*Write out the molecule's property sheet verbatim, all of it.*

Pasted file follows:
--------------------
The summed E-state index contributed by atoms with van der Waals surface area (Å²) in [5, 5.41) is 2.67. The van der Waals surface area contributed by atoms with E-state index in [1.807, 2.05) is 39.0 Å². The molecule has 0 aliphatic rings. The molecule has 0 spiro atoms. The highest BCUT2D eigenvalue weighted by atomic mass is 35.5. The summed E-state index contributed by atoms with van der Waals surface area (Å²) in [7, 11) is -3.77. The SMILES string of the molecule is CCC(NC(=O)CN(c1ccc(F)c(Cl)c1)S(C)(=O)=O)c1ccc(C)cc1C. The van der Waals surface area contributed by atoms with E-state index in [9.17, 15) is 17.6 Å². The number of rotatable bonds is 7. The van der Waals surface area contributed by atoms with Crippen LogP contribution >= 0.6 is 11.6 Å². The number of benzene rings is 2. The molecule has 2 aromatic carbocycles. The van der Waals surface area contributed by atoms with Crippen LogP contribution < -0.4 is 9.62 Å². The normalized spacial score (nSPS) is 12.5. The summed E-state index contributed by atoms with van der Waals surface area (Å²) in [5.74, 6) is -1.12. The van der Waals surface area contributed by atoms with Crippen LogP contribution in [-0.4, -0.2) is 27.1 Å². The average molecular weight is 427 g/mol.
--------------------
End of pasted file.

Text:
The summed E-state index contributed by atoms with van der Waals surface area (Å²) in [5, 5.41) is 2.67. The van der Waals surface area contributed by atoms with E-state index in [1.807, 2.05) is 39.0 Å². The molecule has 0 aliphatic rings. The molecule has 0 spiro atoms. The highest BCUT2D eigenvalue weighted by atomic mass is 35.5. The summed E-state index contributed by atoms with van der Waals surface area (Å²) in [7, 11) is -3.77. The SMILES string of the molecule is CCC(NC(=O)CN(c1ccc(F)c(Cl)c1)S(C)(=O)=O)c1ccc(C)cc1C. The van der Waals surface area contributed by atoms with E-state index in [9.17, 15) is 17.6 Å². The number of rotatable bonds is 7. The van der Waals surface area contributed by atoms with Crippen LogP contribution >= 0.6 is 11.6 Å². The number of benzene rings is 2. The molecule has 2 aromatic carbocycles. The van der Waals surface area contributed by atoms with Crippen LogP contribution < -0.4 is 9.62 Å². The normalized spacial score (nSPS) is 12.5. The summed E-state index contributed by atoms with van der Waals surface area (Å²) in [5.74, 6) is -1.12. The van der Waals surface area contributed by atoms with Crippen LogP contribution in [-0.4, -0.2) is 27.1 Å². The average molecular weight is 427 g/mol.